Both the park and island are named for Joseph Nicollet, who visited the St. Anthony Falls area in 1838. Nicollet, a scientist by training, had led many expeditions exploring wilderness rivers in North America and had seen magnificent waterfalls. Yet he described St. Anthony Falls as an “imposing spectacle.”
Nicollet's view, of course, was of a falls in its natural state with its constant roar, boiling mists, and downstream rapids surging amidst tree-studded islands. Eagles nested on the islands and soared overhead. Schools of fish spawned in the rocky shoals below the falls.
The falls, however, wouldn't remain in its natural state much longer. Ten years after Nicollet wrote about the falls, Franklin Steele constructed the first dam in this area to power his sawmill built on Nicollet Island. Steele’s dam began the transition that took the river, once dominated by natural physical forces, to one being increasingly shaped by humans.
In 1865, William Eastman and John Merriam bought Nicollet Island and began construction of an ill-fated water race to power a sawmill located on the island. The tunnel collapsed threatening the integrity of the falls, and perhaps the future of the growing cities on the river's shores whose industry depended on water power. The Army Corps of Engineers finally stopped the erosion by forcing water towards the center of the falls, building a concrete apron to protect the bed of the falls, and constructing a concrete dike across the river just south of Nicollet Island beneath the limestone cap to prevent the rushing from undermining the falls.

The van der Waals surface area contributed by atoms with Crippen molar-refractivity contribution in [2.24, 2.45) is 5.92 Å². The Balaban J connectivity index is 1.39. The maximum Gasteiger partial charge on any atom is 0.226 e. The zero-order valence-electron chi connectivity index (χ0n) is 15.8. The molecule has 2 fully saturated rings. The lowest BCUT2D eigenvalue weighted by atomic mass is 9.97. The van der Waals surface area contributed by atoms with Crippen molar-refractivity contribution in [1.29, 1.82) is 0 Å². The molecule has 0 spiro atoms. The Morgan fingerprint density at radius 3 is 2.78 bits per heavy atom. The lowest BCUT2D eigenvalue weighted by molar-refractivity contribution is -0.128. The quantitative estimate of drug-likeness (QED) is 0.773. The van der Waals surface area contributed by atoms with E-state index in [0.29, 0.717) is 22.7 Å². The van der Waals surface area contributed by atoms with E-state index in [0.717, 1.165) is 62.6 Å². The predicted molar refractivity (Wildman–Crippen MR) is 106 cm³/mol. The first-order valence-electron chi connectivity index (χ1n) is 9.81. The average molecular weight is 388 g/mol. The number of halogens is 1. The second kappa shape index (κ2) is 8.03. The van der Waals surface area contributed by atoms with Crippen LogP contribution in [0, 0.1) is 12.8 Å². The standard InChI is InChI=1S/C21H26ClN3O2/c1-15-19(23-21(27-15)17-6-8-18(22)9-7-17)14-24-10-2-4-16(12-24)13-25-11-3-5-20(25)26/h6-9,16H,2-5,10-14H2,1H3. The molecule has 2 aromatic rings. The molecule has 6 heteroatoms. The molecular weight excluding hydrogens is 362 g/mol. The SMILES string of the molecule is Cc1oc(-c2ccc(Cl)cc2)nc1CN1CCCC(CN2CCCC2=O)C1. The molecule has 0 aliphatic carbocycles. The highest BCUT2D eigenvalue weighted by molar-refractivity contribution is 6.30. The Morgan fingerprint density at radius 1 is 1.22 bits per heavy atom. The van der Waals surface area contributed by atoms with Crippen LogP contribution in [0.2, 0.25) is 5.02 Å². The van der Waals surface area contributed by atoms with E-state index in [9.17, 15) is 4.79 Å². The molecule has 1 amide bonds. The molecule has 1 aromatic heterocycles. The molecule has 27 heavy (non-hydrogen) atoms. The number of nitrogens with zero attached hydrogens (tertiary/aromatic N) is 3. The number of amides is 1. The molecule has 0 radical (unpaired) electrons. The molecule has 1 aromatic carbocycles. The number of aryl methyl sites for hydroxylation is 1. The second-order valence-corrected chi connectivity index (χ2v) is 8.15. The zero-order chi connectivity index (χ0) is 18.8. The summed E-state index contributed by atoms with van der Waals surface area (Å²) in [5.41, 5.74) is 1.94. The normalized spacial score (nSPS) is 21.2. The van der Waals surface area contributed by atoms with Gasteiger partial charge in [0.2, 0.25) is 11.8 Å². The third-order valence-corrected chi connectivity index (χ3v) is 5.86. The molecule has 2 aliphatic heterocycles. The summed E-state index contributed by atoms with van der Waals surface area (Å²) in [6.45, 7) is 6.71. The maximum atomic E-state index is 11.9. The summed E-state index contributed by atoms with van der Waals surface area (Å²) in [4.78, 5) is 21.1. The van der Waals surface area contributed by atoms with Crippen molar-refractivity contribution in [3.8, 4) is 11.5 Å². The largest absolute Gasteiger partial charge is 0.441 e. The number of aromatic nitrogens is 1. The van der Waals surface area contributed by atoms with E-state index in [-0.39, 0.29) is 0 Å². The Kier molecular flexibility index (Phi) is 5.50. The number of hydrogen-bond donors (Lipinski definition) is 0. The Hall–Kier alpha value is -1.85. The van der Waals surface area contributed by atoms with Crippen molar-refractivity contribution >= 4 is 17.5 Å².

Nicollet Island was also been home to a papermill built in 1859, which supplied much of Minnesota’s paper needs at the time. Today, the northern end of the island contains a number of fine, historic homes built in the mid- to late-1800s.